WASHINGTON -- Democratic nominee Bill Clinton yesterday called President Bush's assault on his patriotism a "sad" and "apparently desperate" attempt to hold onto the White House, but the challenger felt compelled to offer new details of his trip to Moscow during the Vietnam War.
Mr. Clinton was responding to Mr. Bush's thinly veiled charge during a television appearance Wednesday night that there was something inappropriate, or worse, about a trip Mr. Clinton took to Moscow as a student. The president also suggested that Mr. Clinton's participation in demonstrations against the U.S. government while he was a Rhodes Scholar at Oxford University in England was disloyal and "wrong."
Mr. Bush's remarks represented a sharp escalation in a steadily building effort by the Republicans to raise questions about whether the Arkansas governor can be trusted with the country's national security. The Democrat has been portrayed as a manipulator incapable of telling the truth and tarred with some of the strongest innuendo of disloyalty since the 1950s era of Sen. BTC Joseph McCarthy. A Bush campaign official said that in private some campaign aides jokingly were referring to him as "Red Willie."
Bush campaign officials insist that they are not challenging Mr. Clinton's patriotism but his credibility.
"It is a pathological pattern of deception," said Bush official Mary Matalin.
But Democrats, some political analysts and several of Mr. Clinton's fellow Rhodes scholars, who said they also took vacation trips to the Soviet Union as part of their overall program of study, leapt to his defense.
"It is called McCarthyism," charged Sen. Bill Bradley, a New Jersey Democrat. To President Bush, he said, "Have you no sense of decency, sir?," repeating the famous retort of Army counsel Joseph N. Welch to McCarthy during Senate hearings in 1954.
The Democratic nominee chalked up Mr. Bush's comments to an "apparently desperate" climate in a campaign that can't seem to crack Mr. Clinton's solid lead of as much as 16 percentage points in the polls.
"I felt really sorry for Mr. Bush yesterday," Mr. Clinton told reporters during a news conference. "Here we are on the way to a debate about the great issues facing the country, and he descends to that level."
"His campaign has sunk to a new level," he said of the president. "I think it's sad."
Even so, in the wake of Mr. Bush's demand that he "level with the American people," the Democratic nominee came forth with further explanations of his activities two decades ago at Oxford.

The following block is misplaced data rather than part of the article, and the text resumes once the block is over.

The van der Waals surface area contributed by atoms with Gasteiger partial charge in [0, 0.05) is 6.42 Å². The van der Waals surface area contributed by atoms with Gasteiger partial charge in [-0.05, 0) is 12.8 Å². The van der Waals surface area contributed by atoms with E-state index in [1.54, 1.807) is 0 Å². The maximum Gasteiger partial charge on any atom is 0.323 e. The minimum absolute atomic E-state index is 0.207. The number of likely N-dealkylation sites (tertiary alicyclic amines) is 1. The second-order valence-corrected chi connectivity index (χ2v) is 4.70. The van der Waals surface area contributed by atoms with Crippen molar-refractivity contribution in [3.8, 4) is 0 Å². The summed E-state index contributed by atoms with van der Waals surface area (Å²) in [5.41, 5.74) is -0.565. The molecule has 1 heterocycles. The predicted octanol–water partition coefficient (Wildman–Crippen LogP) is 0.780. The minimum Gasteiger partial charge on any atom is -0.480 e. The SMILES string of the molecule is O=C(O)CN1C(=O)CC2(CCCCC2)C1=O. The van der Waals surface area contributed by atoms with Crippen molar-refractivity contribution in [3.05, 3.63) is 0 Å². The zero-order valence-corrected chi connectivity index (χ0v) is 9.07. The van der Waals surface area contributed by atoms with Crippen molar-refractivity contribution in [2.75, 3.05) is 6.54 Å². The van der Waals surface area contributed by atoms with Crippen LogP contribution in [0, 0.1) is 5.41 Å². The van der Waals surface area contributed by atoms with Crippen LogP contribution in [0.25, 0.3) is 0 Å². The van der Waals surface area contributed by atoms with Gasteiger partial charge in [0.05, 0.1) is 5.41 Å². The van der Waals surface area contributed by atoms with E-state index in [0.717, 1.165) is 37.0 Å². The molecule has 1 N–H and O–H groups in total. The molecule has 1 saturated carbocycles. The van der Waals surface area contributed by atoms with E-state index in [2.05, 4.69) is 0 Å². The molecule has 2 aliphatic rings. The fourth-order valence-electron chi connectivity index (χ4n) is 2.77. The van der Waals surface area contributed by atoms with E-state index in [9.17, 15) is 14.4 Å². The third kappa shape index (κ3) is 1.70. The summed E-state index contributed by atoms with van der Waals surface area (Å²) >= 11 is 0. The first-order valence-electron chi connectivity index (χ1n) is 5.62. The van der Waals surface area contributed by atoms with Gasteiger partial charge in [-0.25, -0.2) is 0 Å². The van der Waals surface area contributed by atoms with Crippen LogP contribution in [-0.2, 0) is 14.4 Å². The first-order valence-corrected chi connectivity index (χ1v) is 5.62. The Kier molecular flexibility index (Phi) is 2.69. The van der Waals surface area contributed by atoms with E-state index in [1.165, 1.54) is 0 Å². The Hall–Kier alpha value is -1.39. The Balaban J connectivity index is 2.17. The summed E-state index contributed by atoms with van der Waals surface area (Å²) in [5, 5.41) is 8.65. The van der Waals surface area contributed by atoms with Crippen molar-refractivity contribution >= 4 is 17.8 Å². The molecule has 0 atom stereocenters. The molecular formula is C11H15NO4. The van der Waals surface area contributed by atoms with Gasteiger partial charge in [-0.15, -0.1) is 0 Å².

Mr. Clinton told reporters yesterday that he traveled to Moscow at his own expense during a break from his classes during the winter of 1969.
He recalled his five-day stay in the heart of what was then the Soviet Union as an "eventful, interesting week for me doing the things you would expect someone to do who'd never been to Russia before."
Mr. Clinton said that he visited Moscow University and discovered that the students there were opposed to the Communist government even then. He said he also met other American tourists in Moscow.
A spokeswoman for Mr. Clinton later told reporters that the Democratic nominee also recalled a chance meeting with an American who was part of a group trying to get information about prisoners of war. The Soviet Union was then supporting North Vietnam in its war against U.S.-backed South Vietnam.
Mr. Clinton put the group in touch with his contacts at Moscow University for help in getting an interpreter, said Dee Dee Meyers, the Clinton spokeswoman.
Four fellow Rhodes scholars from the period, each of whom knew Mr. Clinton, told The Sun yesterday that it was common, and encouraged, for members of the group to travel through Europe. As many as a quarter of the scholars visited the Soviet Union, said Robert B. Reich, now a political economist at Harvard and a key Clinton adviser.
"It was very much a part of the idea of a Rhodes scholarship," said Time magazine columnist Strobe Talbott, a friend of the Democratic nominee who traveled to the Soviet Union himself. "It was part of the franchise, to see interesting places.
David A. Keene, a former Bush campaign manager who sent a letter to Russian President Boris Yeltsin asking him to release any KGB information on Mr. Clinton's trip, turned out to be a better defense witness for Mr. Clinton than an ally of Mr. Bush.
Mr. Keene, then a law school student at the University of Wisconsin, said that he and two friends had also traveled to the Soviet Union for a holiday in 1968 and found the Russians eager to accommodate them.
"I don't question his trip, just his mind when he says he doesn't remember what he did there," Mr. Keene said.
Mr. Clinton also offered recollections yesterday from his visit to Czechoslovakia on the same trip.
"I went there because I played basketball at Oxford with a boy from Czechoslovakia" and stayed with his parents, he said. "The Czechs were certainly anti-Soviet. They were the most anti-Communist people around."